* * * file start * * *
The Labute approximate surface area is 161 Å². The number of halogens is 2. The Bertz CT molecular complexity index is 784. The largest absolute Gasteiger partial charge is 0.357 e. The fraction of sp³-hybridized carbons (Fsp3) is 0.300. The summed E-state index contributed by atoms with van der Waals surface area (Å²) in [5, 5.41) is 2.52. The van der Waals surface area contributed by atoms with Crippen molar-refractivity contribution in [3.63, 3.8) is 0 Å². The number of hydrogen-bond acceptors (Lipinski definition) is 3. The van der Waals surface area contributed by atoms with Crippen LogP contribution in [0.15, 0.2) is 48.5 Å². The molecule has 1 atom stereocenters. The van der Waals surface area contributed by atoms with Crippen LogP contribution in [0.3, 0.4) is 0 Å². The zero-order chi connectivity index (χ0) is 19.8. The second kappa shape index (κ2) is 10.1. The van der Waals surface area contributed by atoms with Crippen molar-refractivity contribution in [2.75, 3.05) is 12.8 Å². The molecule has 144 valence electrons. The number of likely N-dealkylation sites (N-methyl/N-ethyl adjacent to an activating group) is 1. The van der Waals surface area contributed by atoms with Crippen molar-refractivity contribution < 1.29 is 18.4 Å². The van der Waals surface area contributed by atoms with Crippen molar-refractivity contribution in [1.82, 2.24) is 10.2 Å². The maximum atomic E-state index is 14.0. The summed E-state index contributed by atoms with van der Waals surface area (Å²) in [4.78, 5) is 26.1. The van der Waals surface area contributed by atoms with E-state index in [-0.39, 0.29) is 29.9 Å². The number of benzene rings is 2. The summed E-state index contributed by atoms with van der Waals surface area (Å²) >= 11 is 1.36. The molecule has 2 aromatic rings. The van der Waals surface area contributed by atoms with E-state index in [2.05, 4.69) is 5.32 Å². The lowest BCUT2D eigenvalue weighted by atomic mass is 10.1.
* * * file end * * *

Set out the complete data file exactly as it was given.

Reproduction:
The Labute approximate surface area is 161 Å². The number of halogens is 2. The Bertz CT molecular complexity index is 784. The largest absolute Gasteiger partial charge is 0.357 e. The fraction of sp³-hybridized carbons (Fsp3) is 0.300. The summed E-state index contributed by atoms with van der Waals surface area (Å²) in [5, 5.41) is 2.52. The van der Waals surface area contributed by atoms with Crippen molar-refractivity contribution in [3.63, 3.8) is 0 Å². The number of hydrogen-bond acceptors (Lipinski definition) is 3. The van der Waals surface area contributed by atoms with Crippen LogP contribution in [0.15, 0.2) is 48.5 Å². The molecule has 1 atom stereocenters. The van der Waals surface area contributed by atoms with Crippen LogP contribution in [0.3, 0.4) is 0 Å². The zero-order chi connectivity index (χ0) is 19.8. The second kappa shape index (κ2) is 10.1. The van der Waals surface area contributed by atoms with Crippen molar-refractivity contribution in [2.75, 3.05) is 12.8 Å². The molecule has 144 valence electrons. The number of likely N-dealkylation sites (N-methyl/N-ethyl adjacent to an activating group) is 1. The van der Waals surface area contributed by atoms with Crippen molar-refractivity contribution < 1.29 is 18.4 Å². The van der Waals surface area contributed by atoms with Crippen molar-refractivity contribution in [1.82, 2.24) is 10.2 Å². The maximum atomic E-state index is 14.0. The summed E-state index contributed by atoms with van der Waals surface area (Å²) in [4.78, 5) is 26.1. The van der Waals surface area contributed by atoms with E-state index in [-0.39, 0.29) is 29.9 Å². The number of benzene rings is 2. The summed E-state index contributed by atoms with van der Waals surface area (Å²) >= 11 is 1.36. The molecule has 2 aromatic rings. The van der Waals surface area contributed by atoms with E-state index in [2.05, 4.69) is 5.32 Å². The lowest BCUT2D eigenvalue weighted by atomic mass is 10.1.